Each of us has a sack full of experiences from which we learned our responses to another’s tyranny, another’s greed, another’s injustices. And, because those experiences were often extremely painful, and also depending on our age and our embarrassment and the depth of impact the experiences had on our psyche, we may have kept them deeply buried, secret, long after the date of their occurrence. Such entombment of our deepest and most painful emotions only keeps us focused on the person and the reason for our pain. It does not address the impact of such experiences, locked, on our psyche, nor our spirit. As we find the support, and the culture in which to begin to unpack those previously locked-boxes, often even sealed vaults of painful experiences, we begin to imagine how we experienced those moments, and how we might do such moments differently today, if they presented themselves to us, in a similar way. Just as, when we read a deeply moving and sensitive piece of literature, one that moves us both to admire and to despise certain characters, attitudes, behaviours and uttered words, we similarly are moved by deeply imprinted life experiences. And both through a formal discussion of the strengths and weaknesses of literary figures in novels, plays and movies, as well as through our own painful encounters, we are repeatedly introduced to those traits that help drive the world’s human dramas, both traits like love, compassion, forgiveness, empathy and integrity, as well as those less admirable, such as those noted in Merton’s quote.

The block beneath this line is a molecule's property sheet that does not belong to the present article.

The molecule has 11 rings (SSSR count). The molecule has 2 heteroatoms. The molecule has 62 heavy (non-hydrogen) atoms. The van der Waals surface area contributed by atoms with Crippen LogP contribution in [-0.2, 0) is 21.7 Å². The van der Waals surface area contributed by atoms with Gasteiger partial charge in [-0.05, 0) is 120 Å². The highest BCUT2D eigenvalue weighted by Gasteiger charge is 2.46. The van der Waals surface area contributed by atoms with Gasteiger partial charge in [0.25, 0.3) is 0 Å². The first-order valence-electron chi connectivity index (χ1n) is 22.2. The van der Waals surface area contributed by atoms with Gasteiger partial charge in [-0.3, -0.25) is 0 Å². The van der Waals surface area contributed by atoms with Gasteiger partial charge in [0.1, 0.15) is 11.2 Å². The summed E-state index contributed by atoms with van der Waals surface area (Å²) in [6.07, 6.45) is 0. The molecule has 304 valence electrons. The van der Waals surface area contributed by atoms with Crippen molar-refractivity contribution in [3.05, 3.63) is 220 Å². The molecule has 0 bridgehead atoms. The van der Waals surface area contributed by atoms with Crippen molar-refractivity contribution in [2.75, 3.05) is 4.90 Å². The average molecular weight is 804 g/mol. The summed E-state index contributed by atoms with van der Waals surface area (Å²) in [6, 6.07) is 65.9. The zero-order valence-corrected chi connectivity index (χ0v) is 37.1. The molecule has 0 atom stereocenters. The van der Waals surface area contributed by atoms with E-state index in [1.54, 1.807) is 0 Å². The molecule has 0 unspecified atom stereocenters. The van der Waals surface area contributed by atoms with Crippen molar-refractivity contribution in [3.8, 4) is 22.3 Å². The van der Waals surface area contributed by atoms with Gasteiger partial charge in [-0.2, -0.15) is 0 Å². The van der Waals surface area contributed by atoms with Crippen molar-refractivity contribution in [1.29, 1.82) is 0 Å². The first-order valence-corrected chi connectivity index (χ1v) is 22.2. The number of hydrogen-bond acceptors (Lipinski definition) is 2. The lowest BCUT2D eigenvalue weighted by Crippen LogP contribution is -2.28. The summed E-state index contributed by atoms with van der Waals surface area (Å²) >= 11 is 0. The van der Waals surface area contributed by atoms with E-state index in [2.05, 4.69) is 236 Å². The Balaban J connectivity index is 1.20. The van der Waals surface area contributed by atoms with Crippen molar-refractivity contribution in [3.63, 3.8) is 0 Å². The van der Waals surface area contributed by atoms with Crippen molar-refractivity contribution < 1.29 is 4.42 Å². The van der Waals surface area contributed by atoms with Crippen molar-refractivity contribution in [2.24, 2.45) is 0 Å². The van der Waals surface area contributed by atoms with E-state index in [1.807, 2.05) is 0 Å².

As we each accept full responsibility for our own clinging to our negative potential, we thereby help to rid such elements from our environment.
And we need not paint and carry placards that shout our vehement opposition to war, nor engage in street conflicts with those who support “bombing the hell out of ISIS” for example (as Trump advocates), nor mount propaganda campaigns in our determination to stamp out human conflict. Our unique, authentic commitment to focussing on our own hatred, tyrannies, greeds and the like, ( a much more demanding and challenging course than parading through the streets,) and beginning to see these traits perhaps for the first time, in a light that wraps us round in love, support and compassion, while at the same time, shining brightly into the dark corners of our hidden spiritual demons, for us to become fully familiar with those experiences in which we inflicted harm, hurt, pain through our own tyranny, greed and hatred on others. And from the “film” that emerges from the darkest recesses of our memories, into our consciousness, also comes a new awareness of just how important this healing actually is.
It is not some hokus-pokus, smoke-and-mirrors spiritual seduction; rather it is a new getting to know, to love, to accept and to find a new gratitude for the release of these ‘demons’ fully, like entrapped encaged doves into the atmosphere of eternity. Significant and universal demonstration of the validity that spiritual growth, developing a relationship with the self and with God, whomever and however you might envision that to be, refers directly, intimately and unreservedly to each individual’s experience, both in the initial encounters as well as in the reflective, meditative, prayerful unpacking of those memories.